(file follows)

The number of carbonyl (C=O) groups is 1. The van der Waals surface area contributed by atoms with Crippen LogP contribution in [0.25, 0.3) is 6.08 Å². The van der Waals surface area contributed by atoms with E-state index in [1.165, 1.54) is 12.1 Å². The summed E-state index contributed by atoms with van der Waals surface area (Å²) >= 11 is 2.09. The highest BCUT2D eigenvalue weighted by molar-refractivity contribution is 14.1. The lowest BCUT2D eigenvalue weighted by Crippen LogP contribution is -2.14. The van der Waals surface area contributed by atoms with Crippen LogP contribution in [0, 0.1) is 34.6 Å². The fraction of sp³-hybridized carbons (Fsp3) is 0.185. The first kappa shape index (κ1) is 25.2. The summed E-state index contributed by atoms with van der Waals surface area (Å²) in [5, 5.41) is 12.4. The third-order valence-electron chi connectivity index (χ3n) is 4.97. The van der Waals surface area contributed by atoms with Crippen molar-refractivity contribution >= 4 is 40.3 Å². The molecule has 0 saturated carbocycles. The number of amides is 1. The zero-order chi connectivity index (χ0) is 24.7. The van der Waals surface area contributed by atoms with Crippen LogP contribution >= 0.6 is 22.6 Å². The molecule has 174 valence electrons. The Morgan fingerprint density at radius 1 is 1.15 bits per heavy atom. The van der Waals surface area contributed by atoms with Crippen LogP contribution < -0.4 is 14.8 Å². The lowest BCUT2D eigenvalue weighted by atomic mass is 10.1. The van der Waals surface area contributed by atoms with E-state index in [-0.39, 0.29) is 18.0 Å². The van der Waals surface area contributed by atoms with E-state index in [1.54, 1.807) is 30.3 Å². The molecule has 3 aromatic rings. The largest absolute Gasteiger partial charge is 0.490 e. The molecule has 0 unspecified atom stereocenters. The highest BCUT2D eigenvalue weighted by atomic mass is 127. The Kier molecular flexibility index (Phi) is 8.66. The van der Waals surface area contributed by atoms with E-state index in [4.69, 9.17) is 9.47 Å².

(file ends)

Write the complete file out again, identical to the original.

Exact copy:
The number of carbonyl (C=O) groups is 1. The van der Waals surface area contributed by atoms with Crippen LogP contribution in [0.25, 0.3) is 6.08 Å². The van der Waals surface area contributed by atoms with E-state index in [1.165, 1.54) is 12.1 Å². The summed E-state index contributed by atoms with van der Waals surface area (Å²) >= 11 is 2.09. The highest BCUT2D eigenvalue weighted by molar-refractivity contribution is 14.1. The lowest BCUT2D eigenvalue weighted by Crippen LogP contribution is -2.14. The van der Waals surface area contributed by atoms with Crippen LogP contribution in [0, 0.1) is 34.6 Å². The fraction of sp³-hybridized carbons (Fsp3) is 0.185. The first kappa shape index (κ1) is 25.2. The summed E-state index contributed by atoms with van der Waals surface area (Å²) in [5, 5.41) is 12.4. The third-order valence-electron chi connectivity index (χ3n) is 4.97. The van der Waals surface area contributed by atoms with Crippen molar-refractivity contribution >= 4 is 40.3 Å². The molecule has 0 saturated carbocycles. The number of amides is 1. The zero-order chi connectivity index (χ0) is 24.7. The van der Waals surface area contributed by atoms with Crippen LogP contribution >= 0.6 is 22.6 Å². The molecule has 174 valence electrons. The Morgan fingerprint density at radius 1 is 1.15 bits per heavy atom. The van der Waals surface area contributed by atoms with Crippen LogP contribution < -0.4 is 14.8 Å². The lowest BCUT2D eigenvalue weighted by atomic mass is 10.1. The van der Waals surface area contributed by atoms with E-state index in [-0.39, 0.29) is 18.0 Å². The van der Waals surface area contributed by atoms with E-state index in [1.54, 1.807) is 30.3 Å². The molecule has 3 aromatic rings. The largest absolute Gasteiger partial charge is 0.490 e. The molecule has 0 unspecified atom stereocenters. The highest BCUT2D eigenvalue weighted by atomic mass is 127. The Kier molecular flexibility index (Phi) is 8.66. The van der Waals surface area contributed by atoms with E-state index in [4.69, 9.17) is 9.47 Å².